One might ask, how could any of us rightly know what evil is—or what it isn’t?  As is the same when attempting to define a universal concept such as love, try as we might, none of us really come close to defining what we’re attempting to, in considering such a thing.  Rather, in attempting to do so, we primarily point to the attributes a thing like evil is imbued with—as if doing so might sufficiently explain what our mere vocabulary cannot.
When asked to define evil, we mostly speak around the topic; talking of ghosts and goblins, demons and devils, possession and the possessed, as if each of these things might substantially offer some sort of true meaning to what it is that we’re questioning.  But, of course, to some extent even that fails—or at least falls short.  Humanity’s ongoing struggle to give definition to a concept like evil, only serves to produce a kind of existential, metaphysical tension in our hearts, minds, and souls, causing us to remain frustrated at still having no further clarity on the topic, despite how far we've managed to get in our discussions.  Why must it all be so difficult, we ask?  Can’t the meaning of evil really be as simple or un-convoluted as the playground assertion that evil is merely the word live spelled backwards?
In some ways, perhaps it can be—at least in rudimentary ways.  More often than not, the direst truths are based on a simple crux, inverted or otherwise.  In speaking of evil as the word live spelled backwards, we point to a simplistic rationale that in some ways makes perfect sense when we think about it.  And, why wouldn’t it?  Surely it can be said that evil is the counterpart or opposite of what is termed to be ‘good.’  The contrast to that which is, at the very least, life-giving.
Following St. Augustine and scholastics such as St. Bonaventure and St. Thomas Aquinas, it is suggested that in our attempt to define evil, we must not attribute to evil what is not proper to it, namely a nature or substantial existence of its own.  “Evil has no existence in itself, for it is merely a privation of good in some being, and not a positive being [in itself].  Evil is an absence, defect, a negation, a privation.  Evil is a lack of something in a good which is proper to it and which it ought to possess.”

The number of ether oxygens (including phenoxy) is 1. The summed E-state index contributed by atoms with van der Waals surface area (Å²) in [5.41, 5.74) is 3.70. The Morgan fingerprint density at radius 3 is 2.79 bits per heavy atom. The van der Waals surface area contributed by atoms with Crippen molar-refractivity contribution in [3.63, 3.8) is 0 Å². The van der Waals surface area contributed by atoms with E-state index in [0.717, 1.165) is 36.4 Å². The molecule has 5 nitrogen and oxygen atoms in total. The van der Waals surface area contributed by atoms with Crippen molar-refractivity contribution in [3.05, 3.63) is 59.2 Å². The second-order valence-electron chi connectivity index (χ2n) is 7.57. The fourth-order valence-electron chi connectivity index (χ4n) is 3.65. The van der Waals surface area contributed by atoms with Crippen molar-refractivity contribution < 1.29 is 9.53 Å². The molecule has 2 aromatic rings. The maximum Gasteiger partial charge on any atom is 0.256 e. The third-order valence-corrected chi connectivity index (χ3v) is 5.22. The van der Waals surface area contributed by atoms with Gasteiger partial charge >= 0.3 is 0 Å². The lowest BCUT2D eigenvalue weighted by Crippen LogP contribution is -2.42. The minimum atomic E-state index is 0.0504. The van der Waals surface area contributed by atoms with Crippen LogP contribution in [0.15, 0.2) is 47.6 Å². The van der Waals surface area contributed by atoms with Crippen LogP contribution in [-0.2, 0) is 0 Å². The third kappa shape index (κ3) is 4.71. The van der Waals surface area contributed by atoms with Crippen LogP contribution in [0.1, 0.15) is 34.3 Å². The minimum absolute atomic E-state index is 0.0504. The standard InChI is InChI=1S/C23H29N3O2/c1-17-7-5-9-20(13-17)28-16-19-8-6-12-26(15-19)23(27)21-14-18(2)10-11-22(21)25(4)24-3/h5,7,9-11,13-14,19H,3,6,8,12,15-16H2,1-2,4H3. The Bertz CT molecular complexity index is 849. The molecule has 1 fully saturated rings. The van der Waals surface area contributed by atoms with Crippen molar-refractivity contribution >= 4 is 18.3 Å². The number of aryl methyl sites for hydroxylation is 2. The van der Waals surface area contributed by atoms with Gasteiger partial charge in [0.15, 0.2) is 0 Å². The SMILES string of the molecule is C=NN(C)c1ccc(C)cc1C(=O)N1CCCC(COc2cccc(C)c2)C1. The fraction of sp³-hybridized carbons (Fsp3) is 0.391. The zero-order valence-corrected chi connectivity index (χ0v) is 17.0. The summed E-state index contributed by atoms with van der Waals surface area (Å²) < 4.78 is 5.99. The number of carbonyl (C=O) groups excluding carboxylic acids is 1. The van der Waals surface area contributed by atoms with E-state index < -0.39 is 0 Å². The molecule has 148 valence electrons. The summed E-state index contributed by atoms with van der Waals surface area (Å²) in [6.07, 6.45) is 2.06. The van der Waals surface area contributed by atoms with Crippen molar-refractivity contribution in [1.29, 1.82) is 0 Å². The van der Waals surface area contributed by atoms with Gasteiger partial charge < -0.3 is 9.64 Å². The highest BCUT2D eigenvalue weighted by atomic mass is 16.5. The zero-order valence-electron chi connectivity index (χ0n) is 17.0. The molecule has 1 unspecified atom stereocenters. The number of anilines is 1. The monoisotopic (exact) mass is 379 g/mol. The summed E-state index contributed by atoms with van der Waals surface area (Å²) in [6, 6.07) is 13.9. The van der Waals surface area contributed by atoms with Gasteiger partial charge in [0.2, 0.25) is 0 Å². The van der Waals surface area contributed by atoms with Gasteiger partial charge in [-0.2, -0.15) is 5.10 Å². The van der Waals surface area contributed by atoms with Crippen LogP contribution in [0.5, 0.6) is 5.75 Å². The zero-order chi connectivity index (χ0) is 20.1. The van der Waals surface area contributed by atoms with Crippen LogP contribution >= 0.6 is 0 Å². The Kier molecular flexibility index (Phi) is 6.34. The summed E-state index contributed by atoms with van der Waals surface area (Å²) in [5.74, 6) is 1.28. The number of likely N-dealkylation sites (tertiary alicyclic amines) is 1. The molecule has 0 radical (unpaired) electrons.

When we consider what the origin of evil might be, most of us only have what generations of religious teachings or posited moral constructs have taught us.  And naturally so.  Scripture asserts that evil was the natural consequence of man choosing to “eat from the tree of knowledge of good and evil” (Gen. 3), when he was specifically instructed not to.  That, in fact, evil was the rightful result of man choosing disobedience over fidelity to his creator.  Disobedience inasmuch as our first parents chose to act in a way that was out of accord with what was intended, therefore relinquishing paradise in favor of subjugation.  The moral prison created through their act of betrayal.      
In most Western religious teachings—Christianity, most specifically—the time of man’s fall from grace created a path of diversion for the rest of humanity to follow—or at least, a move from man’s original innocence, to a state of original sin.
In an effort to illustrate this, if we consider a vessel carrying crude oil, should that vessel run aground—through the fault of the one operating it—therefore bleeding a hull of crude into an ecosystem that was pure prior to the vessel’s wreckage—it is clear to see how such an incident of the crude co-mingling with the system around it, forever tainted all that it came in contact with, thereby irreversibly altering the balanced purity of what existed before. 
Scripture would hold that, similarly, when our first parents chose to act in a way that was deigned to be out of accord with what their creator had provided for their sufficient good, they were left to live the result of their action; the same action that altered what was to follow in man’s continuing story.  This assertion speaks to the consequential breach that was formed, between who we were created to be…and who we've become through our oftentimes wrong exercising of the gift of our Free Will.